“Shock, denial, numbness, anger, guilt, pain, and depression are emotions that you are likely to feel, in no particular order,” explains psychologist Ankita Gandhi.
While every couple’s experience is unique, there are some commonalities that can be identified. And they offer the kind of lessons that only come with hindsight. The women and experts we spoke to shared bravely their experiences, in order to smoothen the ride for others.
As Nagpal says, “We do better when we know better.”
What no one prepares you for when getting divorced
You might fall in love with someone else almost immediately
Exiting a marriage leaves behind a void, which we subconsciously try to fill. “As soon as you file for divorce, there is a strong possibility of falling for another man. But don’t act on impulse or attach any meaning to these feelings,” says Akriti Dayal*. The newfound freedom, coupled with the sense of loss, might push you towards a new relationship, which she cautions against.
According to dating coach Lori Gorshow, there’s a high chance that the new relationship will have many of the same problems as the marriage. “We choose our partners based on our level of comfort and ease. The problem arises when we realize that the same issues, concerns and behaviours of our ex are eerily similar to that of our new partner.”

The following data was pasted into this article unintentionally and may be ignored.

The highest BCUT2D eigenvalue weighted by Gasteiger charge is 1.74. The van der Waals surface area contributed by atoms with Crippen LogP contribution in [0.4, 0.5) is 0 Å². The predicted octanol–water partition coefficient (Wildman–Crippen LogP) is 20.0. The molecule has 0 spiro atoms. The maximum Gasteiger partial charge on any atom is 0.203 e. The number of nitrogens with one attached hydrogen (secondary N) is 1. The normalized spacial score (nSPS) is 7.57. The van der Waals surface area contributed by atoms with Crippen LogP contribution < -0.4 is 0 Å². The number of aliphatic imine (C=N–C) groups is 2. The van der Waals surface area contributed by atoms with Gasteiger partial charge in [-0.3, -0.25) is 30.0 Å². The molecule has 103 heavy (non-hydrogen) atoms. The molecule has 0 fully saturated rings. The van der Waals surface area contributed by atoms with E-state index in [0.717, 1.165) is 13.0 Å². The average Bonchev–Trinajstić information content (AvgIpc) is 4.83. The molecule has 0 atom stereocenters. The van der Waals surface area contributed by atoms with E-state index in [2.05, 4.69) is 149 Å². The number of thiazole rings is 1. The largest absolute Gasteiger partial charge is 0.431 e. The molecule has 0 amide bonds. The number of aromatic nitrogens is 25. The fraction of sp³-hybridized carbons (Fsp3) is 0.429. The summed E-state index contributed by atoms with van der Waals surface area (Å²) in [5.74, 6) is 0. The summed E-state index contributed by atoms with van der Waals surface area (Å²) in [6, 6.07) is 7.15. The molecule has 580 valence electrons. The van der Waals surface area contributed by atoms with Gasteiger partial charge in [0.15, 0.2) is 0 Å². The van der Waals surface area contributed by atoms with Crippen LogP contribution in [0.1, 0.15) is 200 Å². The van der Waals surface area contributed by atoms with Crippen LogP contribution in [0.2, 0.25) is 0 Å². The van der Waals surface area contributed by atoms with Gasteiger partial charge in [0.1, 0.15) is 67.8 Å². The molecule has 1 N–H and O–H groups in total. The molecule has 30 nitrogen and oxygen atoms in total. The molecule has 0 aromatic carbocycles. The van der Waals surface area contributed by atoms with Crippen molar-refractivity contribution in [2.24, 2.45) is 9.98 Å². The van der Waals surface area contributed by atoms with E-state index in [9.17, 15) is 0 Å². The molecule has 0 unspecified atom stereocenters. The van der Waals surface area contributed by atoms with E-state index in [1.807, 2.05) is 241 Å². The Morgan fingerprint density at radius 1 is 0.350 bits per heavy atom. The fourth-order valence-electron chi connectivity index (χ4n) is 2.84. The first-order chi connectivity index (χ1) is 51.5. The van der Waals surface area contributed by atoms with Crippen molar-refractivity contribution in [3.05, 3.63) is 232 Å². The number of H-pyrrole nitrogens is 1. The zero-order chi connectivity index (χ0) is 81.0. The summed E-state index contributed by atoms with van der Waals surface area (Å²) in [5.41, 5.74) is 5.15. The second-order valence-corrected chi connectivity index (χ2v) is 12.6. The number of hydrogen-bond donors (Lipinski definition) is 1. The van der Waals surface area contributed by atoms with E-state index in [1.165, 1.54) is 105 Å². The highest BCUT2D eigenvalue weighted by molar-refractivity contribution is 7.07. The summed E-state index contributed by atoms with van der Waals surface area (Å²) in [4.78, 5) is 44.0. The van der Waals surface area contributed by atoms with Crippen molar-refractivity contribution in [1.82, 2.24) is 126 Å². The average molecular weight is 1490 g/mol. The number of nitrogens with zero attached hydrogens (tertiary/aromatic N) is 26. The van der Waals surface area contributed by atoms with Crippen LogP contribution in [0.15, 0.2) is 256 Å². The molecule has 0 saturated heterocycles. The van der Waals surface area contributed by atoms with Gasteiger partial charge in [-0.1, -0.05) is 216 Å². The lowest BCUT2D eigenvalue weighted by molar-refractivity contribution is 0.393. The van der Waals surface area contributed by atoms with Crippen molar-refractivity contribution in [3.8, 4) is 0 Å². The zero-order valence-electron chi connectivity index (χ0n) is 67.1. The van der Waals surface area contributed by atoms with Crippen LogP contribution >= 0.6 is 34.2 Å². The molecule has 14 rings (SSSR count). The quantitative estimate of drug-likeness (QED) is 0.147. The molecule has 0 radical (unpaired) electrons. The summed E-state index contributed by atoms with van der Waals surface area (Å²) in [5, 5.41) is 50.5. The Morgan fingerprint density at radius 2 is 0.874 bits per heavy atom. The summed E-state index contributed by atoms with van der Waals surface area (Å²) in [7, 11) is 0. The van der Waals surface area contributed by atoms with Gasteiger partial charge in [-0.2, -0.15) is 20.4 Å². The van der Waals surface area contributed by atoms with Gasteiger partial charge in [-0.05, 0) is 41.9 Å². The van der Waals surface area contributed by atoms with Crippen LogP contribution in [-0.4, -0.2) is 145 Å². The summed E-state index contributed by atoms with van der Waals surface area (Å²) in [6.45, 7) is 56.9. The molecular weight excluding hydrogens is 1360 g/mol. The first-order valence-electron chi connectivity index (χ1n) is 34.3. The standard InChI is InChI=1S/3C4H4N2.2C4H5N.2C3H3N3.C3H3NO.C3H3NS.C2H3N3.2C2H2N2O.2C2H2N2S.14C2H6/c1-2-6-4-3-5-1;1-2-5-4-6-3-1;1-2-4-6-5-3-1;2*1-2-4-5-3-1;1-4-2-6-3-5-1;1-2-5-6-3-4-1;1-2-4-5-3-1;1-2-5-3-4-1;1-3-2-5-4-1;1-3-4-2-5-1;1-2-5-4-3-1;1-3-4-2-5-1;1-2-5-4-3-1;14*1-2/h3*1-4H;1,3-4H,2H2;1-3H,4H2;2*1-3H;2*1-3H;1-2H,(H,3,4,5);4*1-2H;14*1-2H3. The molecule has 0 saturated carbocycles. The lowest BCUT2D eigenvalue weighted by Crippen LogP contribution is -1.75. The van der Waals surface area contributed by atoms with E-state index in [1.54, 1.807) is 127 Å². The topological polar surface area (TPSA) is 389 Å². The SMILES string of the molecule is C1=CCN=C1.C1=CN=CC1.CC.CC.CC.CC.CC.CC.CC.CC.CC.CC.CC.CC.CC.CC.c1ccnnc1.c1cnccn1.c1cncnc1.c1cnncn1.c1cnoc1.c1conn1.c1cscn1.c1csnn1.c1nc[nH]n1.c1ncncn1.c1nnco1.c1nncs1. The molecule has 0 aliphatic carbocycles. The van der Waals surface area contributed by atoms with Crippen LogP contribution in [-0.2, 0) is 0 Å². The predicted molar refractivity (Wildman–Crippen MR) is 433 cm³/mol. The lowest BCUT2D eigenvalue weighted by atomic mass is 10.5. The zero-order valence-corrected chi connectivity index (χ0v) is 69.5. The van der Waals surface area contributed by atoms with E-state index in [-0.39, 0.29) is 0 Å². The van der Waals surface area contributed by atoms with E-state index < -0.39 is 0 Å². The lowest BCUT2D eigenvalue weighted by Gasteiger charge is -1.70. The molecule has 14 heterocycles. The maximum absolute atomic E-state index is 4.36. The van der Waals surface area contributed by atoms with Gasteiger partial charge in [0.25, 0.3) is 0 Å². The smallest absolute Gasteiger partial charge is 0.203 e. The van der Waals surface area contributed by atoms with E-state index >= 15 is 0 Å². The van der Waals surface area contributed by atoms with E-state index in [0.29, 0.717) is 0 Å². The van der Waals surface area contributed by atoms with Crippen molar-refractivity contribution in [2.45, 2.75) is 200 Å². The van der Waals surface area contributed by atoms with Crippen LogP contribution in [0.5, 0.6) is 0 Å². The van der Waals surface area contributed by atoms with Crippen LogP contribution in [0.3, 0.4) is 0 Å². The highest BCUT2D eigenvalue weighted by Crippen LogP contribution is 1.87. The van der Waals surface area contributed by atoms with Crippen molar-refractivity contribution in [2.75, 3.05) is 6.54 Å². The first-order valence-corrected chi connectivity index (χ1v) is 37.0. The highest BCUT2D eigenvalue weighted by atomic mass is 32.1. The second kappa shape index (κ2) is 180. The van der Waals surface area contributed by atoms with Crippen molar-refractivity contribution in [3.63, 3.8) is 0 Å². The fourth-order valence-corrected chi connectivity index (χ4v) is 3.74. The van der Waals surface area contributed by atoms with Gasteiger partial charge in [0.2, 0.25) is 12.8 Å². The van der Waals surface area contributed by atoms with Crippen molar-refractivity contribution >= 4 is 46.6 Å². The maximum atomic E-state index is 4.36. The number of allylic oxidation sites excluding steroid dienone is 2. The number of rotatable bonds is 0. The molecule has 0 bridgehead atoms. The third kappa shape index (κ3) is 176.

Use this time to pay attention to yourself, and focus on your needs and wants. Once you feel like you’ve dealt with the emotional trauma of going through a divorce, and your feelings for a person are not a consequence of moving on from a relationship, you’re ready to re-enter the dating pool.
The people closest to you might not show up